A marriage of convenience: Ethnography conversation analysis of real-estate negotiation


  • Thilagavathi Shanmuganathan University of Malaya


Naturally-occurring conversations have always been criticized for being chaotic and incoherent (Givón, 1995). The few who have ventured into analyzing spontaneous speech were concerned with the features of speech or patterns of turn-taking (Fairclough, 1992; Sacks, Schegloff, & Jefferson, 1974; Hutchby & Wooffitt, 2002). Besides using simulated contexts, the studies relied on a single method or approach to analyse data. This study investigates naturally-occurring conversations in the context of negotiation and highlights the importance of triangulating approaches as a means of complementing the drawbacks of one method – a marriage of convenience.

The need for this marriage is evident if one studies the main thrusts of the methodologies of conversation analysis (CA) with ethnography. CA basically prescribes to the notion of analysing data exclusively on what the „participants see and hear‟ (Sacks et al., 1974). However, it does not seek to investigate the hidden meaning behind particular utterances. As a result, there is no attempt to explain why interlocutors say what they say despite the meaning intended and that interpreted by the recipient differing from the obvious linguistic meaning. In view of this need to explicate speaker meaning, ethnographic information was a necessary partner. For instance, CA prescribes that researchers be „a part of‟ the participants‟ community to be able to „see and hear‟ like them – a stand similar to ethnographic analysis.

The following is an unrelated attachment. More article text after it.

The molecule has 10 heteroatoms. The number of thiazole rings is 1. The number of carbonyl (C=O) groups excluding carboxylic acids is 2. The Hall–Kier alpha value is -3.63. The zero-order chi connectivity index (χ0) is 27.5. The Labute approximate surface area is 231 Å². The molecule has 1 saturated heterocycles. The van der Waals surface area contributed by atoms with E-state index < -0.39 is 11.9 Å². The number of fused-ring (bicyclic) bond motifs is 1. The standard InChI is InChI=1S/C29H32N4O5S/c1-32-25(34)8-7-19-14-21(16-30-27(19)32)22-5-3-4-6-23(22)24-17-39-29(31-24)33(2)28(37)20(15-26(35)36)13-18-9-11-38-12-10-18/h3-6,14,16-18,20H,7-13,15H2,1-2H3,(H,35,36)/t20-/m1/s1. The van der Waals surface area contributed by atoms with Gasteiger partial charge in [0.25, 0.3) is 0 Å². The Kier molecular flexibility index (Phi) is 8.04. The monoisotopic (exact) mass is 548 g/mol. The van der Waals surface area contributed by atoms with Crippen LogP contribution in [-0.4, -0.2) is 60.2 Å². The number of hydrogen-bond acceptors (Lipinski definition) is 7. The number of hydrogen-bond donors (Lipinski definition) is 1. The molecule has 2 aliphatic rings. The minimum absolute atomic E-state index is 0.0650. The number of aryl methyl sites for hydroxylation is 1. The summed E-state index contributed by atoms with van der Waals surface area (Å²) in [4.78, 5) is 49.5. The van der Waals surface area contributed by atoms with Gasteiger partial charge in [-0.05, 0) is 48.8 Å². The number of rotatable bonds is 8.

This study sets out to investigate, using the CA method, how unacquainted interlocutors construct a systematic procedure of phase structures in negotiation. Based on ethnographic information the study explicates how interlocutors are able to distinguish implied from linguistic meaning. In this study, two negotiation cases were audio recorded and data was later transcribed using Jefferson‟s (1986) transcription conventions. Findings reveal that this marriage of convenience provides significant results that help establish understanding of the negotiation exchange.



How to Cite

Shanmuganathan, T. (2020). A marriage of convenience: Ethnography conversation analysis of real-estate negotiation. Working Papers in Culture, Discourse and Communication, 4. Retrieved from https://ojs.aut.ac.nz/wcdc/article/view/19